“Yes sir, no doubt about it,” agrees Thibodaux, who grew up listening to traditional music in his grandmother’s house every weekend. “Join the movement, you know? Justin, he’s the man with the plan right here. We try to preserve the culture. Without him and other folks, local folks, just keeping even the language alive — letting everyone know who we are and where we’re from.”
The Red Stick Ramblers — a traditional Cajun, jazz and Western Swing band — started the festival on a dare from Jay Ungar, says fiddle player and festival organizer Daniel Coolik. There are hundreds of festivals in Louisiana, for everything from Shrimp and Petroleum to Frogs to Rice, but there wasn’t anything for the Blackpot, the traditional cast-iron cooking vessel central to the Acadian experience, used to cook just about anything and everything.
“So, why not have a black pot festival and cookoff?” Coolik says. “And then we’ll have music, too, and have the cookoff, and people jamming and stuff, too.”
Coolik says camping and cooking and music playing are what many people in Lafayette are doing on the weekend anyway, and putting it in the context of a festival keeps it family-oriented while allowing for the communal visitor experience at the same time. Having young people from all over playing music was new, however.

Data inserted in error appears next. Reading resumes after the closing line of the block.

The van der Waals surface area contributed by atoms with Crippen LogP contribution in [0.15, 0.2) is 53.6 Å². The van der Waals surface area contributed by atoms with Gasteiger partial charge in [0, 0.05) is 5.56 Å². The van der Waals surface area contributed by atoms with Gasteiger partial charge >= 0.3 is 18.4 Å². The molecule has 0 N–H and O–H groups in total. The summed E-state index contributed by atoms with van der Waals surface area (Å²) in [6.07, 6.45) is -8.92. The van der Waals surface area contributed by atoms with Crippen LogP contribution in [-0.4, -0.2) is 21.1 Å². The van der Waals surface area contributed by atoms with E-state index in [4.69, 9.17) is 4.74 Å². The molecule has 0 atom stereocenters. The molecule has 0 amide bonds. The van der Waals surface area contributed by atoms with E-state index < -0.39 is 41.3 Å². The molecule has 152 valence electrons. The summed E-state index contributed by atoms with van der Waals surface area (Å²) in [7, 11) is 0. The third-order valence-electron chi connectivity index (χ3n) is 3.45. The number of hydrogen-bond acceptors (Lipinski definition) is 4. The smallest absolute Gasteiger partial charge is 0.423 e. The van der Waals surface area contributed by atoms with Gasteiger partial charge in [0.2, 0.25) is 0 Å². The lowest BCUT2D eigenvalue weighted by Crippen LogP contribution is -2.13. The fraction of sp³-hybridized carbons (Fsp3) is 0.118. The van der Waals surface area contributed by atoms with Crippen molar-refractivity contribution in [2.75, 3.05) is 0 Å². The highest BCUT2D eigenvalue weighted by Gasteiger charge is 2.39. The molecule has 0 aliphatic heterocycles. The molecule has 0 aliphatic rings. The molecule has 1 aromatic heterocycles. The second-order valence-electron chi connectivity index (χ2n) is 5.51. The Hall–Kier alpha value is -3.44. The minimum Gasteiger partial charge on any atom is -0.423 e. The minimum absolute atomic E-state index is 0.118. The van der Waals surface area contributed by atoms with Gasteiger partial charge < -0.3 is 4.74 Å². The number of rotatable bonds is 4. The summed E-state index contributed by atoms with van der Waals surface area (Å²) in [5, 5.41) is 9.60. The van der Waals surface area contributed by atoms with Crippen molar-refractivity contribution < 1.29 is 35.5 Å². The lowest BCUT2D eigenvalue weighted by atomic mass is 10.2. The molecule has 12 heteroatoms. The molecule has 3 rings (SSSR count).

“The Red Stick Ramblers go to a lot of fiddlers’ conventions, and there’s a tradition of these fiddlers’ conventions in North Carolina and Virginia and stuff like that, where people just kind of go and camp, and they hand out and play tunes and trade tunes,” he says. “I don’t think there was really that tradition in this area in Louisiana. It’s mostly a camping festival, and so there’s a lot of people in their tents and their campgrounds, and people just kind of jam and play tunes and play old-time music, play country music, play Cajun music… play whatever and kind of meet new friends and play tunes.”
And cook plenty of food. Blake Thibodaux and Justin Leget had a black pot going the whole weekend, but they didn’t join in the contest — over a dozen entrants doling out free gumbo and red beans in order to capture the best gumbo title.
“Food and music goes together in our culture, obviously,” says Joe Vidrine, a regular Blackpot contestant who also happens to be a traditional Cajun musician. “You know, you tell a joke or you sing a song, or you play music for the cook. Or you give him a kiss, you know; that works too.”
Vidrine says he was just there cooking with some friends of his, who just happened to be gathered in a large group behind his pots, singing and playing to the crowd.
“It’s a cookoff, so everybody is doing something different, but they’re all essentially Cajun dishes,” he says. “I’m cooking something really simple, really cheap, that you would eat at home. I just love to do that for the people I love, to feed them and stuff. It’s great.”
Vidrine says the Blackpot is like other festivals, but it’s special because it’s the only thing like it in Lafayette.
“You get to camp out, you get to jam all night long, you get to dance most of the night — and then after that you go back to the tents and the camps and party,” he says. “And then the cookoff is amazing, too, because everybody gets together… It’s friendly competition. There’s a little bit of trash-talking and stuff, but it’s all good, you know? It’s great.”